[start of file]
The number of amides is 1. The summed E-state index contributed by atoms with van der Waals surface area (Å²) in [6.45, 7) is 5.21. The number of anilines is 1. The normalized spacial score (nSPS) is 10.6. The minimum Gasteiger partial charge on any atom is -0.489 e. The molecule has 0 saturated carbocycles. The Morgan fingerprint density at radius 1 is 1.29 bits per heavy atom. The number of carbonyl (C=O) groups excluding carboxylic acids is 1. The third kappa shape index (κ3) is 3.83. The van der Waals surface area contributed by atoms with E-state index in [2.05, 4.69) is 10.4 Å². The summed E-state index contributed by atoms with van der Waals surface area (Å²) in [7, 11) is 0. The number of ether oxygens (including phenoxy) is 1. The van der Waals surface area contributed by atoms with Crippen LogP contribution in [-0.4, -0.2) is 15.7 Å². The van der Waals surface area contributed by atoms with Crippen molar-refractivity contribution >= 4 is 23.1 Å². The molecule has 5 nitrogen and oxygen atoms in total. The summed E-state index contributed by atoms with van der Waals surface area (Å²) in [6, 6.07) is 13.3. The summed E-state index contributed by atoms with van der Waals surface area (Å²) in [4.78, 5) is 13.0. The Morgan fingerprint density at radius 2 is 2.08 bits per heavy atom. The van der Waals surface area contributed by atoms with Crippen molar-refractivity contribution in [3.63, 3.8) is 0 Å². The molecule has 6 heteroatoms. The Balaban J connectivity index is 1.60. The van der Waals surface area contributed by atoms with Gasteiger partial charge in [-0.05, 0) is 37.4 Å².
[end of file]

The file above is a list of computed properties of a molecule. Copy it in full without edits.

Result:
The number of amides is 1. The summed E-state index contributed by atoms with van der Waals surface area (Å²) in [6.45, 7) is 5.21. The number of anilines is 1. The normalized spacial score (nSPS) is 10.6. The minimum Gasteiger partial charge on any atom is -0.489 e. The molecule has 0 saturated carbocycles. The Morgan fingerprint density at radius 1 is 1.29 bits per heavy atom. The number of carbonyl (C=O) groups excluding carboxylic acids is 1. The third kappa shape index (κ3) is 3.83. The van der Waals surface area contributed by atoms with E-state index in [2.05, 4.69) is 10.4 Å². The summed E-state index contributed by atoms with van der Waals surface area (Å²) in [7, 11) is 0. The number of ether oxygens (including phenoxy) is 1. The van der Waals surface area contributed by atoms with Crippen LogP contribution in [-0.4, -0.2) is 15.7 Å². The van der Waals surface area contributed by atoms with Crippen molar-refractivity contribution >= 4 is 23.1 Å². The molecule has 5 nitrogen and oxygen atoms in total. The summed E-state index contributed by atoms with van der Waals surface area (Å²) in [6, 6.07) is 13.3. The summed E-state index contributed by atoms with van der Waals surface area (Å²) in [4.78, 5) is 13.0. The Morgan fingerprint density at radius 2 is 2.08 bits per heavy atom. The van der Waals surface area contributed by atoms with Crippen molar-refractivity contribution in [3.63, 3.8) is 0 Å². The molecule has 6 heteroatoms. The Balaban J connectivity index is 1.60. The van der Waals surface area contributed by atoms with Gasteiger partial charge in [-0.05, 0) is 37.4 Å².